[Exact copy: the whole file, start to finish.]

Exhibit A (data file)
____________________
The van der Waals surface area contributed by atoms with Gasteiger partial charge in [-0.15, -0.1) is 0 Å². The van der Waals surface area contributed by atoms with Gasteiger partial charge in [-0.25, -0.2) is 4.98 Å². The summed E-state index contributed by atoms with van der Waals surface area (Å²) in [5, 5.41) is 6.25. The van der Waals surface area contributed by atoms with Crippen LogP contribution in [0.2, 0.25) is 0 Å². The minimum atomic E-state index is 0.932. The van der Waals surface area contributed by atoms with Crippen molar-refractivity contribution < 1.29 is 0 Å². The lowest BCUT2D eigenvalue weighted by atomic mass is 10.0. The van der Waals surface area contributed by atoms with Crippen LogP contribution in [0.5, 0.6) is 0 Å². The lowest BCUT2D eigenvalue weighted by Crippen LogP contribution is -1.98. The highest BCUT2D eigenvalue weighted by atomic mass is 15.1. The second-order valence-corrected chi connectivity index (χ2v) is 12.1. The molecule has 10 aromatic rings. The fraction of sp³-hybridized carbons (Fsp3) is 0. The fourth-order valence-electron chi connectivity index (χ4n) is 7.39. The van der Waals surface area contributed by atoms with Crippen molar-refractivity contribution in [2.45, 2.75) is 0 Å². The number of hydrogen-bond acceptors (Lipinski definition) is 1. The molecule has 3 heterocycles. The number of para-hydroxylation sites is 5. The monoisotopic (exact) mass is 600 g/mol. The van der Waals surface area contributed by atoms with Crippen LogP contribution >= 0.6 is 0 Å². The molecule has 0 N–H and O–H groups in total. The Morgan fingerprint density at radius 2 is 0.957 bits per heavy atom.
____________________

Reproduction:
The van der Waals surface area contributed by atoms with Gasteiger partial charge in [-0.15, -0.1) is 0 Å². The van der Waals surface area contributed by atoms with Gasteiger partial charge in [-0.25, -0.2) is 4.98 Å². The summed E-state index contributed by atoms with van der Waals surface area (Å²) in [5, 5.41) is 6.25. The van der Waals surface area contributed by atoms with Crippen LogP contribution in [0.2, 0.25) is 0 Å². The minimum atomic E-state index is 0.932. The van der Waals surface area contributed by atoms with Crippen molar-refractivity contribution < 1.29 is 0 Å². The lowest BCUT2D eigenvalue weighted by atomic mass is 10.0. The van der Waals surface area contributed by atoms with Crippen LogP contribution in [0.5, 0.6) is 0 Å². The lowest BCUT2D eigenvalue weighted by Crippen LogP contribution is -1.98. The highest BCUT2D eigenvalue weighted by atomic mass is 15.1. The second-order valence-corrected chi connectivity index (χ2v) is 12.1. The molecule has 10 aromatic rings. The fraction of sp³-hybridized carbons (Fsp3) is 0. The fourth-order valence-electron chi connectivity index (χ4n) is 7.39. The van der Waals surface area contributed by atoms with Crippen molar-refractivity contribution in [2.45, 2.75) is 0 Å². The number of hydrogen-bond acceptors (Lipinski definition) is 1. The molecule has 3 heterocycles. The number of para-hydroxylation sites is 5. The monoisotopic (exact) mass is 600 g/mol. The van der Waals surface area contributed by atoms with Crippen LogP contribution >= 0.6 is 0 Å². The molecule has 0 N–H and O–H groups in total. The Morgan fingerprint density at radius 2 is 0.957 bits per heavy atom.